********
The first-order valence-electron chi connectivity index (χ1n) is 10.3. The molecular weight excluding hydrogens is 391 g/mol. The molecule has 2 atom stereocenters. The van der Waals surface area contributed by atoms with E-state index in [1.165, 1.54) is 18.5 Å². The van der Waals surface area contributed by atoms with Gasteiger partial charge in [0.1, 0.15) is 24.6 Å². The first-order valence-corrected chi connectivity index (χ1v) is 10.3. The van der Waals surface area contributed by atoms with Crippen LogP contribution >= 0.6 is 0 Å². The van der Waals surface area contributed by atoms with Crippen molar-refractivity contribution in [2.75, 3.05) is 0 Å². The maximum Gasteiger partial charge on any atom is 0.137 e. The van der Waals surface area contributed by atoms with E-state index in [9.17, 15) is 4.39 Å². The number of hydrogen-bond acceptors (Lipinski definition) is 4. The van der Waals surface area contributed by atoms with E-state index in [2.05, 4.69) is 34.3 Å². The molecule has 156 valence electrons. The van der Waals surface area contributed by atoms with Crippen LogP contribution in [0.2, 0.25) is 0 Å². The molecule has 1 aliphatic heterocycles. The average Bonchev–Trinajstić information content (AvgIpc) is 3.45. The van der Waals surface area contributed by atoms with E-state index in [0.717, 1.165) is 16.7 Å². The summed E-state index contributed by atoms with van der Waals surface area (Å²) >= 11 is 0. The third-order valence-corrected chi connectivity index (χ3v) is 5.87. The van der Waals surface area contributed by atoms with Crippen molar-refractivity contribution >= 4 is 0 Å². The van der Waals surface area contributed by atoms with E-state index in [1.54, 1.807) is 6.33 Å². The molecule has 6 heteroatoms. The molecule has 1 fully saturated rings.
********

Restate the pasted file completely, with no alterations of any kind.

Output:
The first-order valence-electron chi connectivity index (χ1n) is 10.3. The molecular weight excluding hydrogens is 391 g/mol. The molecule has 2 atom stereocenters. The van der Waals surface area contributed by atoms with E-state index in [1.165, 1.54) is 18.5 Å². The van der Waals surface area contributed by atoms with Gasteiger partial charge in [0.1, 0.15) is 24.6 Å². The first-order valence-corrected chi connectivity index (χ1v) is 10.3. The van der Waals surface area contributed by atoms with Crippen LogP contribution >= 0.6 is 0 Å². The van der Waals surface area contributed by atoms with Crippen molar-refractivity contribution in [2.75, 3.05) is 0 Å². The maximum Gasteiger partial charge on any atom is 0.137 e. The van der Waals surface area contributed by atoms with E-state index in [9.17, 15) is 4.39 Å². The number of hydrogen-bond acceptors (Lipinski definition) is 4. The van der Waals surface area contributed by atoms with E-state index in [2.05, 4.69) is 34.3 Å². The molecule has 156 valence electrons. The van der Waals surface area contributed by atoms with Crippen LogP contribution in [0.2, 0.25) is 0 Å². The molecule has 1 aliphatic heterocycles. The average Bonchev–Trinajstić information content (AvgIpc) is 3.45. The van der Waals surface area contributed by atoms with E-state index in [0.717, 1.165) is 16.7 Å². The summed E-state index contributed by atoms with van der Waals surface area (Å²) >= 11 is 0. The third-order valence-corrected chi connectivity index (χ3v) is 5.87. The van der Waals surface area contributed by atoms with Crippen molar-refractivity contribution >= 4 is 0 Å². The van der Waals surface area contributed by atoms with E-state index in [1.54, 1.807) is 6.33 Å². The molecule has 6 heteroatoms. The molecule has 1 fully saturated rings.